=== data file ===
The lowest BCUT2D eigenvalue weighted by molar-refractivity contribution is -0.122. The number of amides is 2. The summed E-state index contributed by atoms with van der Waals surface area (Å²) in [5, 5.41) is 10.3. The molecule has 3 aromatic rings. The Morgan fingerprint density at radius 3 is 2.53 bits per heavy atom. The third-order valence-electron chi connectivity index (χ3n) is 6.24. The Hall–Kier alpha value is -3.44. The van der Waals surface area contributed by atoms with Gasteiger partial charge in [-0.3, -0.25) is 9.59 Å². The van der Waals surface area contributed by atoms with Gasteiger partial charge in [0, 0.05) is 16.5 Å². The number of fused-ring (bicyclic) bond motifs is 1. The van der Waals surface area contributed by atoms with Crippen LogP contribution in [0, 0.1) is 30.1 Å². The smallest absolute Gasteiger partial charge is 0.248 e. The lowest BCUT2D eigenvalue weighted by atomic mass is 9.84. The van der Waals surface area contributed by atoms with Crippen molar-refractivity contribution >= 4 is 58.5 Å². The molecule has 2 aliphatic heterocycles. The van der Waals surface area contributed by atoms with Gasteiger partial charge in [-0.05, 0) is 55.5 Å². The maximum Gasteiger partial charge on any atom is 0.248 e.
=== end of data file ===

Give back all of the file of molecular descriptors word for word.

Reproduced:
The lowest BCUT2D eigenvalue weighted by molar-refractivity contribution is -0.122. The number of amides is 2. The summed E-state index contributed by atoms with van der Waals surface area (Å²) in [5, 5.41) is 10.3. The molecule has 3 aromatic rings. The Morgan fingerprint density at radius 3 is 2.53 bits per heavy atom. The third-order valence-electron chi connectivity index (χ3n) is 6.24. The Hall–Kier alpha value is -3.44. The van der Waals surface area contributed by atoms with Gasteiger partial charge in [-0.3, -0.25) is 9.59 Å². The van der Waals surface area contributed by atoms with Gasteiger partial charge in [0, 0.05) is 16.5 Å². The number of fused-ring (bicyclic) bond motifs is 1. The van der Waals surface area contributed by atoms with Crippen LogP contribution in [0, 0.1) is 30.1 Å². The smallest absolute Gasteiger partial charge is 0.248 e. The lowest BCUT2D eigenvalue weighted by atomic mass is 9.84. The van der Waals surface area contributed by atoms with Crippen molar-refractivity contribution >= 4 is 58.5 Å². The molecule has 2 aliphatic heterocycles. The van der Waals surface area contributed by atoms with Gasteiger partial charge in [-0.05, 0) is 55.5 Å². The maximum Gasteiger partial charge on any atom is 0.248 e.